Major eSports tournament PUBG Finals live streamed by Black Molly Entertainment on BlackMagic Design
The grand finals of GLL’s fourth series of PlayerUnknown Battleground (PUBG) saw 16 of the world’s best teams with 64 simultaneous players battling it out for a $150,000 prize pot.
Held at Stockholm’s Metronome Studios from 28 February to 1 March, live coverage of the three day event was handled by eSports specialist, Black Molly Entertainment.
Altogether, 21 hours of content were broadcast live, as well as eight channels (and/or ISO’s) of recorded content for replays during the live production. The event was broadcast live on Twitch while the international feed was fed to several other channels in Russia, Asia, and Latin America.
Said David Thåst, EIC at Black Molly Entertainment: “We cover a huge variety of tournaments and competitions, online and offline, but when you have all of the players together under one roof, it gives you the opportunity to create a more elaborate show, with pre and post content, as well as the gameplay itself. So we can have a lot of fun bringing additional elements into play, whether that’s show clocks or lighting and theatrical touches. That all said, those additions can also make these productions more demanding.”
Speaking to SVG Europe, Thåst commented on what in this case was the ‘more elaborate’ side of what was produced: “This is what we normally do at these bigger productions, but we have developed our own technical solutions for bringing point of view (PoV) and team-cams from the players’ booth, and bringing 64 players together simultaneously in a dramaturgical and story-driven way, which is an important focus for us.
“We use RF handheld URSA Broadcast cameras for doing live interviews and prerecorded live-on-tape interviews, and have an independently working content production team that worked closely together with the producer to bring extra content VT’s to be played out during the show and breaks,” Thåst added.
On cool innovations being used, Thåst said: “I would say that there at least two groundbreaking innovations that we are proud of; one is the multiple extra PoV camera set up and infrastructure, that was built inhouse from scratch. Then [the next is] all the technical interactive and elements that just becomes a natural part of the final production, having the knowledge of making ATEM for instance, together with tons of other macros talking to all of the Blackmagic Design gear and merging all the units, computers and panels.
“Bitfocus Companion and a lot of Elgato Stream Decks were used and they allow this kind of production to be as precise, scalable and dynamic as we need and are great tools to interoperate smoothly with the ATEM Broadcast Panels [and more],” he noted.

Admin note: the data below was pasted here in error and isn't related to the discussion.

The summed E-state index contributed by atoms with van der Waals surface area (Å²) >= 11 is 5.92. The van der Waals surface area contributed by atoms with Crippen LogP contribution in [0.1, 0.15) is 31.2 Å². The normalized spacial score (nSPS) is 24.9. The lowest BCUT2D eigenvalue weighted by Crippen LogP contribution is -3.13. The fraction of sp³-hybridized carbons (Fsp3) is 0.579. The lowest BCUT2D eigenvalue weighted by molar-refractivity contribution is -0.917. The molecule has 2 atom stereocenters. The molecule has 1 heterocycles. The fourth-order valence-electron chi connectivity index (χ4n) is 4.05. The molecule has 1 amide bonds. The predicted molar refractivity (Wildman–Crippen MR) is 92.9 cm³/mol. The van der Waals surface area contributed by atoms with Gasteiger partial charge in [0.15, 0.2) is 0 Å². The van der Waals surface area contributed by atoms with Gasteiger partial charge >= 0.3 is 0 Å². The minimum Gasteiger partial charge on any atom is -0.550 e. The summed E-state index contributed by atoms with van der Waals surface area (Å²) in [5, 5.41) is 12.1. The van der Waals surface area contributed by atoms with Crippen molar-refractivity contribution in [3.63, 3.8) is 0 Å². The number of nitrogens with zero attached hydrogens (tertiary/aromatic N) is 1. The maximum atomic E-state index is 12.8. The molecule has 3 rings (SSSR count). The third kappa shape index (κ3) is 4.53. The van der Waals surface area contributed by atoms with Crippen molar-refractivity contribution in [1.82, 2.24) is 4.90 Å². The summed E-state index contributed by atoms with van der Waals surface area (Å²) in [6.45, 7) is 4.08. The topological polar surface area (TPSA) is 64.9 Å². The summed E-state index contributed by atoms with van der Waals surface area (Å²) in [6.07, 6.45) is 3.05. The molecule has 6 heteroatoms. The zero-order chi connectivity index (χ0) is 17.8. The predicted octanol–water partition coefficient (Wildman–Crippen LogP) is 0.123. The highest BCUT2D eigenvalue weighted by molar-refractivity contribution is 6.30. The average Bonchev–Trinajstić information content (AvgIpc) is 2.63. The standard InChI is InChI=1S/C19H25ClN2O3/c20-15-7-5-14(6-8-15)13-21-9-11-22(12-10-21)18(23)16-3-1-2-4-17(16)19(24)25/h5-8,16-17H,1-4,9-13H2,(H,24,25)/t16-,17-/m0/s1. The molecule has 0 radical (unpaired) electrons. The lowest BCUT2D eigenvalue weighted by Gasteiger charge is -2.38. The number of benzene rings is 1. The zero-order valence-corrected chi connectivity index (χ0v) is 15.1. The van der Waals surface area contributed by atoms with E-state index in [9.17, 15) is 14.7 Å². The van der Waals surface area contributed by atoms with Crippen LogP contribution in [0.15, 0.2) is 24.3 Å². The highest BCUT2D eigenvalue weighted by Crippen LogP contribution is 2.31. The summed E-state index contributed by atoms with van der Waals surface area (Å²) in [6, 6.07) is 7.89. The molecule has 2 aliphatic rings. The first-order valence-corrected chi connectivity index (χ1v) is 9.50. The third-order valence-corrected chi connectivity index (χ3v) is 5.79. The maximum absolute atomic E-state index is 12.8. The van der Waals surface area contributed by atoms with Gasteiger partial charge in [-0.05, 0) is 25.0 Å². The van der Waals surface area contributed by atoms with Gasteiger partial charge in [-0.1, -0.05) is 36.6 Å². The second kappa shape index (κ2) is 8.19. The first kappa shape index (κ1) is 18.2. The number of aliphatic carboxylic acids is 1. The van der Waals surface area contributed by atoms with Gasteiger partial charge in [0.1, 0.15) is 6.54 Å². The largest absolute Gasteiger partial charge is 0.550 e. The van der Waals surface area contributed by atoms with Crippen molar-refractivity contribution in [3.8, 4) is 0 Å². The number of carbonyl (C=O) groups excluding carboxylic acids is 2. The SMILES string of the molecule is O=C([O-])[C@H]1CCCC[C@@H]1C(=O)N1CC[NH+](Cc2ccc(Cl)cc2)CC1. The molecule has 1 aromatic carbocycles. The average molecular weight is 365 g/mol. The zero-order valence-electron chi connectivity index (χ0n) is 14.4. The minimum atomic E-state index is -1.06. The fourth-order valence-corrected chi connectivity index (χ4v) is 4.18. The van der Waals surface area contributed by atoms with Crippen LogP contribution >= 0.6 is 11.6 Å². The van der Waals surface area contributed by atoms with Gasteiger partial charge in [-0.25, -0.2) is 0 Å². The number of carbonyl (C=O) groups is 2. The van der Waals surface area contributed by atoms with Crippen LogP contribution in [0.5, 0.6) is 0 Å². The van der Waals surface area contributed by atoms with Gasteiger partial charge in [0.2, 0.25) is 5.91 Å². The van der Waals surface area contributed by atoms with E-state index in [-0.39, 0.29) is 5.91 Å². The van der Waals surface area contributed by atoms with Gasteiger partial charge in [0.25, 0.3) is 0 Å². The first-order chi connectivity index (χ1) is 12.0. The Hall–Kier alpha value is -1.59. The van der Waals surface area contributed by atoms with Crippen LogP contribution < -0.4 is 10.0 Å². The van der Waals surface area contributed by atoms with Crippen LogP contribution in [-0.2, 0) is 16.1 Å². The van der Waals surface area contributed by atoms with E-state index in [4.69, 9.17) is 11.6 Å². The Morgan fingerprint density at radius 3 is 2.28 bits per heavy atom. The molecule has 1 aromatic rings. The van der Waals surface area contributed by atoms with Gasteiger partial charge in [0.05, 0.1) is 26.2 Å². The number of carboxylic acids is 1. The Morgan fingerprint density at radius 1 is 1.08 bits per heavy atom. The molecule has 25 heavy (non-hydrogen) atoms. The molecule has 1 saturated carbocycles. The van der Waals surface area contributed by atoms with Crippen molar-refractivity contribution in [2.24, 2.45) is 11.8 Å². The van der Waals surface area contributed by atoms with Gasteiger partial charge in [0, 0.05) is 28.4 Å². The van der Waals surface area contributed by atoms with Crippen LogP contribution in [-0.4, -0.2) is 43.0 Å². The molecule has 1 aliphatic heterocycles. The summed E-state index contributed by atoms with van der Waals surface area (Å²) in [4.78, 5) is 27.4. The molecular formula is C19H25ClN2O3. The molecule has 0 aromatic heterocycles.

With so many players battling simultaneously, and 72 cameras in total, the first challenge for the team is making sure they are across everything going on in the hall.
“Each gamer station has its own reaction cam, which is managed through a bespoke control system, to bring them into our central production gallery,” explained Thåst. “Then we have a series of seven or eight URSA Broadcast, equipped either with SMPTE/Lemo or as RF links, as our arena coverage package. Three cameras cover the caster and presenter studio sets, and four are deployed around the venue on jibs or as roaming wireless units with RF telemetry utilised through Blackmagic Design’s API.”
At the gallery, an ATEM Constellation, paired with an ATEM 2 M/E Panel and two ATEM 1M/E Advanced Panels produces the PGM and international feed mix. “As well as providing us with a massive amount of inputs and outputs, which is crucial to eSports live production, the ATEM Constellation also offers us lots of possibilities when it comes to scaling and incorporating live camera feeds, computer signals, graphics and replays seamlessly,” Thåst said.
The Black Molly Entertainment team takes on main editorial duties for the series, with GLL’s experts creating a submix for gameplay. “As with any eSports event, there are layers of content, as you’ve got to show what is happening in-game while also showing the audience what is happening in the arena itself, how players are reacting and responding,” continued Thåst.
“To make sure we’re not cross cutting too much, we use features like SuperSource, DVEs and picture in picture, as this allows you to create a multilayered narrative without breaking up the action.”
The hardest thing for Thåst when producing eSports events is, he said, “to tell a story that matters for many diverse viewers”. He went on: “And make this magic happen with tools, tech and knowledge necessary.”
As to what the Black Molly team have learned over their time working on eSports productions and how that learning has fed into what the company does today, Thåst said: “We do sports. And so much more. To see the unique possibilities that different game titles brings us and choose what story to tell, to have an agile mind that connects the production to the technical parts. To be a part of making it all flow smoothly with the aid of planning, testing and at the same time hyper quick, sharp and comfortable in decisions when on site and live on air. To have a never ending adoptable mind, but wisely choose what to adopt.”
As host broadcaster, Black Molly Entertainment takes responsibility for taking feeds out to Twitch as a livestream, as well as packages for international broadcast partners, and Thåst concluded that Blackmagic Design infrastructure is the foundation of all of its eSports production workflows.
“As well as the ‘standard’ jigsaw pieces, whether that’s cameras or switchers, we also depend hugely on Blackmagic’s range of DeckLink capture cards for our unique tools. All of our encoders, CG and playout systems simply wouldn’t exist and we couldn’t deliver the high quality productions that our esports clients know and rely on us for,” he noted.